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March 24, 2006

Tuberculosis (TB): Good News & Bad News

***It's World TB Day - Learn More***

Tuberculosis cases declined to an all-time low in the US in 2005 -- down to 14,093. That's the good news, says the CDC.

The bad news, however, is that TB is becoming resistant to the antibiotics used to fight it (primarily isoniazid and rifampin). Between 2003 and 2004, the number of US residents with "multi-drug resistant" (MDR) TB increased by 13 percent. Most of those cases involve immigrants from Mexico, the Philippines and Vietnam. MDR TB cases now comprise one percent of all US TB cases -- while that is a tiny percentage, it's a sign of what's to come.

A survey of international TB cases found that 20 percent were MDR and 2 percent were "extensively drug-resistant," according to an AP story. What does that really mean?
"It's basically a death sentence. If people are failing first- and second-line drugs and we don't have in the pipeline a new drug for immediate use, that's a crisis," said Dr. Marcos Espinale, executive secretary of the World Health Organization's Stop TB Partnership.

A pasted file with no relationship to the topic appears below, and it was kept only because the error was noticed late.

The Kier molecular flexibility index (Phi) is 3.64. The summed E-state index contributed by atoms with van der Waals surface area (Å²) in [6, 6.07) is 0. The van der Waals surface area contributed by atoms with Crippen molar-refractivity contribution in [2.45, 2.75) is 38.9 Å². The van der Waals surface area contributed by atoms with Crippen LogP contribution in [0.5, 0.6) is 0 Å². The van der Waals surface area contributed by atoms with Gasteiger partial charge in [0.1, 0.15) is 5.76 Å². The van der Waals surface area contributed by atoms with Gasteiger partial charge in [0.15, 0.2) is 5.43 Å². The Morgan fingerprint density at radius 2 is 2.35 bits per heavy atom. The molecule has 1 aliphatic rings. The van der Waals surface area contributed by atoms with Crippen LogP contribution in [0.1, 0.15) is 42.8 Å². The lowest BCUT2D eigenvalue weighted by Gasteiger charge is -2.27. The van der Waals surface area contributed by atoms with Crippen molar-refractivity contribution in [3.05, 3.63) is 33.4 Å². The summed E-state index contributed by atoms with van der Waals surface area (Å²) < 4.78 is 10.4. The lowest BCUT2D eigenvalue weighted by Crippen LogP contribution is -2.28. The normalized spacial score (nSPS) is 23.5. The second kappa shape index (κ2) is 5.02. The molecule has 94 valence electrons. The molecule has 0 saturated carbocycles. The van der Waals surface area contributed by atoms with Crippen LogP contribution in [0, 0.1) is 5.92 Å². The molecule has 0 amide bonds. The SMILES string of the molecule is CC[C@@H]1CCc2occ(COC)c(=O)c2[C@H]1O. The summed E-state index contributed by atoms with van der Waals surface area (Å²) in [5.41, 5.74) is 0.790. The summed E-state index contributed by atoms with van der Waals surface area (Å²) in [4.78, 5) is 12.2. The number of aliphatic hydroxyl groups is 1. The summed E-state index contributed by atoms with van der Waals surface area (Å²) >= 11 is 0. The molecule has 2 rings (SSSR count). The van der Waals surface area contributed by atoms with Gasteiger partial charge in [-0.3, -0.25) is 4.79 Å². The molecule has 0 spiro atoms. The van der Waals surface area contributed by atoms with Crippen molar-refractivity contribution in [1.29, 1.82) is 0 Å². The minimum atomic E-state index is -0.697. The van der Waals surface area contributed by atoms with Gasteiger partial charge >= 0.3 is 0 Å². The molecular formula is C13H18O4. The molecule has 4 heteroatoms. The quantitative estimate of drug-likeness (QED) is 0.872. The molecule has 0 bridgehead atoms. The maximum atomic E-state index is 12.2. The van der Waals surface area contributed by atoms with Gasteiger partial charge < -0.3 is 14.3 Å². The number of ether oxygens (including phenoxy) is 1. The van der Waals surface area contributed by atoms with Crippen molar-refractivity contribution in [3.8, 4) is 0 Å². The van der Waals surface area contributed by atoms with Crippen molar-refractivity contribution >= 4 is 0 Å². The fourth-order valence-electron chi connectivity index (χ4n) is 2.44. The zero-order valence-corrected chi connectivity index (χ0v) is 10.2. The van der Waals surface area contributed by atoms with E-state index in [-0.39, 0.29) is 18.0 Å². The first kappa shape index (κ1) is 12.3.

The problem [is] worst in Latvia, where public health care deteriorated after the Soviet Union collapsed. Doctors believe TB develops resistance to drugs because some patients fail to complete a full course of medication.
U.S. multidrug-resistant cases rose from 2003 to 2004, from 113 to 128. Though the number was small, it represented the largest single-year increase in more than 10 years. Ninety-seven of those 128 cases were in people born in other countries, mostly Mexico, the Philippines and Vietnam.

Overall, the TB rate in the United States has never been lower. In 2005, about 14,100 cases were reported, or 4.8 cases per 100,000 people. That is a 4 percent decline in the rate from 2004. However, the TB rate in foreign-born people in the United States was 8.7 times that of U.S. natives.

"Worsening resistance around the world poses a problem in the U.S.," Castro said.

Dr. Henry Blumberg, an Emory University medical school professor, said the figures are preliminary and the problem may be bigger than the numbers indicate.


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